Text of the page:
Fast food may increase anxiety and stress levels

American researchers recently published a study in Journal Military Behavioral Health showing a connection between nutrition and levels of anxiety and stress.

The researchers enrolled over 350 soldiers to participate in their study to see if there is a relationship between food consumption behaviours and PTSD, depression, anxiety, and stress.

What the researchers discovered was that soldiers who eating habits that were less healthy (such as eating more fast foods and more sweets) also had higher stress and anxiety levels.

This further underscores the discovery from a growing list of clinical studies showing a connection between mental health and nutrition.

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4 foods to avoid if you have stress or depression

A British study published in the Central European Journal of Public Health showed a connection between diet and mental health among university students.

Researchers had over 3,700 students at 7 universities in England, Northern Ireland, and Wales self administer questionnaires, including a 12-item food frequency questionnaire, Cohen’s Perceived Stress Scale, and modified Beck Depression Inventory.

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Cutting out junk food may improve mental health in these 4 areas

Here at Truehope, we’ve been saying for over 20 years that nutrition and mental health are tightly linked, and improving nutrition can improve mental health.

Related to that is the idea that poor nutrition can lead to poor mental health.

Several peer-reviewed studies have shown that consuming high amounts of junk food can negatively affect our mental health. Here are 3 studies showing how junk food affects mental health in 4 areas: depression, stress, ADHD and general mental health.

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Study: EMPowerplus may help children with stress & anxiety

New Zealand researchers recently published a study where they found that EMPowerplus may help alleviate stress and anxiety in children.

The researchers designed a multiple-baseline trial to see what effect micronutrients — EMPowerplus specifically — could have on children experiencing stress and anxiety 2–3 years after a traumatic event, in this case, the 2010 earthquake in Christchurch, New Zealand.

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Find your stress score with our 2-minute test

Those aggravating things that go wrong in the day, those irritating things that go bump in the night – disrupting routines and interrupting sleep – all have a cumulative effect on your brain, especially its ability to remember and learn.

As science gains greater insight into the consequences of stress on the brain, the picture that emerges is not a pretty one. A chronic overreaction to stress overloads the brain with powerful hormones that are intended only for short-term duty in emergency situations.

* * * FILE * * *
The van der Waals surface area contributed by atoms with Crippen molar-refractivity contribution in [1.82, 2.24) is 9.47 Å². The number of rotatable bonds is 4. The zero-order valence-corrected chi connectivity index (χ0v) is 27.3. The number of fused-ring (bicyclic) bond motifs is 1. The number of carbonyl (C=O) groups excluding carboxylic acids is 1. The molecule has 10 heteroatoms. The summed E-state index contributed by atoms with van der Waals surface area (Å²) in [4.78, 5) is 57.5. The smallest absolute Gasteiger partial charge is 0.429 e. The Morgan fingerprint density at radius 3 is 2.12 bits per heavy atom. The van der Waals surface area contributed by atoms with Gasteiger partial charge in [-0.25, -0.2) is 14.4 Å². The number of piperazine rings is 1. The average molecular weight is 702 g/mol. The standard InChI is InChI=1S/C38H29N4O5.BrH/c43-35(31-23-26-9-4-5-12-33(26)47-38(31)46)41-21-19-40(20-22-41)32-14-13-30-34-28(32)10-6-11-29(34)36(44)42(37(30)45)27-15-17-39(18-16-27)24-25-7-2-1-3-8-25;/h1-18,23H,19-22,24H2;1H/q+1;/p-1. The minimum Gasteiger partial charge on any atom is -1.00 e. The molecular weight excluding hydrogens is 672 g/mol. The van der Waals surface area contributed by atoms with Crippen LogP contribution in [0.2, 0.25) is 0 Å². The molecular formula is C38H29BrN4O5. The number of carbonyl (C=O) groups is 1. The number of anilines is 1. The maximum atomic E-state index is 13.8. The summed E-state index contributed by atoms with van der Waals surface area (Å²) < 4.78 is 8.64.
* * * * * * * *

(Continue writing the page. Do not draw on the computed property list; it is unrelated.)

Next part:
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Laughing might reduce stress

American researchers published a paper in 2008 showing that a hearty laugh can reduce stress hormones.

The researchers studied 16 men for cortisol and catecholamine blood levels while they were fasting. They were split into two groups randomly: one for control and one for the experiment. They took blood from all the participants before the trial, 4 times during, and 3 times after.

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10 natural ways to beat stress during the holidays

What is stress?

It’s perfectly natural to feel stressed now and then; it’s our body’s way of dealing with things it sees as threats. It’s how we prepare to run away from or confront danger.

Unfortunately, many things that trigger stress during the holidays aren’t things that we can fight or flee. Unwelcome guests appear, work parties demand attending, shopping overwhelms, and baking becomes insurmountable

Why is stress a problem?

Stress isn’t a problem, per se, but if stress continues,

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How to deal with stress: 10 important tips

What is stress?

It’s perfectly natural to feel stressed now and then; it’s our body’s way of dealing with things it sees as threats. It’s how we prepare to run away from or confront danger. Unfortunately, many things that trigger stress in our lives today aren’t things that we can fight or flee.

Why is stress a problem?

Stress isn’t a problem, per se, but if stress continues, it can become chronic and can lead to other problems, including anxiety,

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Stressed out? Maybe you need a hug.

Did you know that frequent hugs can help us beat stress?

University of Carolina researchers studied 59 women to see how their bodies would respond to hugs from their partners.

Participants reported how frequently they received hugs from their partners. Then, researchers measured oxytocin and blood pressure levels. The participants received a hug from their partner, and researchers measured oxytocin and blood pressure levels again.

What the researchers discovered was that the single hug didn’t seem to affect oxytocin or blood pressure levels.

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10 top tips for dealing with everyday stress

What is stress?

Stress is our body’s way of dealing with thing it sees as threats. It’s how we prepare to run away from or confront danger. Unfortunately, many things that trigger stress in our lives today aren’t things that we can fight or flee.

Why is stress a problem?

Stress isn’t a problem, per se, but if stress continues, it can become chronic and can lead to other problems, including anxiety, depression, and even physical ailments.

How can I deal with stress? … Continued

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